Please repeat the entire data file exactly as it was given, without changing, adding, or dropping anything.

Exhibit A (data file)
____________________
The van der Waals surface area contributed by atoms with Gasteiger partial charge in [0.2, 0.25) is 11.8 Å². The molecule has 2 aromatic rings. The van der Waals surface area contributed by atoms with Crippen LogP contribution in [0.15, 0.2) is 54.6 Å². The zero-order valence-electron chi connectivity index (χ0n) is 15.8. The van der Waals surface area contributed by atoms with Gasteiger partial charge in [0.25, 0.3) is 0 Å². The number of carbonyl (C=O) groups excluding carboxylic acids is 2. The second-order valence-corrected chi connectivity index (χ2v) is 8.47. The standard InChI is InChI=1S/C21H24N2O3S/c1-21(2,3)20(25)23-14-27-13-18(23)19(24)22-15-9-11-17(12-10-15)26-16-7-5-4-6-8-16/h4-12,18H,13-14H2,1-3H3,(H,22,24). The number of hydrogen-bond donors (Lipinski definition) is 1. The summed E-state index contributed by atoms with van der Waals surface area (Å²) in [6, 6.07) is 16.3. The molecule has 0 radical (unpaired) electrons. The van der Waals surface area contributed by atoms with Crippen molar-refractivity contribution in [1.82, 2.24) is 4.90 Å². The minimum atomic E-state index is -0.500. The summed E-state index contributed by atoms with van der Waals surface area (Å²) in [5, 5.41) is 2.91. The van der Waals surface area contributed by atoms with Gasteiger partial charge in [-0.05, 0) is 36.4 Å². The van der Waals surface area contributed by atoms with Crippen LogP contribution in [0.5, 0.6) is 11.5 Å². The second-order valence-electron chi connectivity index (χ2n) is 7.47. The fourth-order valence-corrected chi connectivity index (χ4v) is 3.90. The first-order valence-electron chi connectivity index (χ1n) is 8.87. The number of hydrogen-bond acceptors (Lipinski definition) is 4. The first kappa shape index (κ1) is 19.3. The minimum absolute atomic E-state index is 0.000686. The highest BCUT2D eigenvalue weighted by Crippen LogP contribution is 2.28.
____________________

The van der Waals surface area contributed by atoms with Gasteiger partial charge in [0.2, 0.25) is 11.8 Å². The molecule has 2 aromatic rings. The van der Waals surface area contributed by atoms with Crippen LogP contribution in [0.15, 0.2) is 54.6 Å². The zero-order valence-electron chi connectivity index (χ0n) is 15.8. The van der Waals surface area contributed by atoms with Gasteiger partial charge in [0.25, 0.3) is 0 Å². The number of carbonyl (C=O) groups excluding carboxylic acids is 2. The second-order valence-corrected chi connectivity index (χ2v) is 8.47. The standard InChI is InChI=1S/C21H24N2O3S/c1-21(2,3)20(25)23-14-27-13-18(23)19(24)22-15-9-11-17(12-10-15)26-16-7-5-4-6-8-16/h4-12,18H,13-14H2,1-3H3,(H,22,24). The number of hydrogen-bond donors (Lipinski definition) is 1. The summed E-state index contributed by atoms with van der Waals surface area (Å²) in [6, 6.07) is 16.3. The molecule has 0 radical (unpaired) electrons. The van der Waals surface area contributed by atoms with Crippen molar-refractivity contribution in [1.82, 2.24) is 4.90 Å². The minimum atomic E-state index is -0.500. The summed E-state index contributed by atoms with van der Waals surface area (Å²) in [5, 5.41) is 2.91. The van der Waals surface area contributed by atoms with Gasteiger partial charge in [-0.05, 0) is 36.4 Å². The van der Waals surface area contributed by atoms with Crippen LogP contribution in [0.5, 0.6) is 11.5 Å². The second-order valence-electron chi connectivity index (χ2n) is 7.47. The fourth-order valence-corrected chi connectivity index (χ4v) is 3.90. The first-order valence-electron chi connectivity index (χ1n) is 8.87. The number of hydrogen-bond acceptors (Lipinski definition) is 4. The first kappa shape index (κ1) is 19.3. The minimum absolute atomic E-state index is 0.000686. The highest BCUT2D eigenvalue weighted by Crippen LogP contribution is 2.28.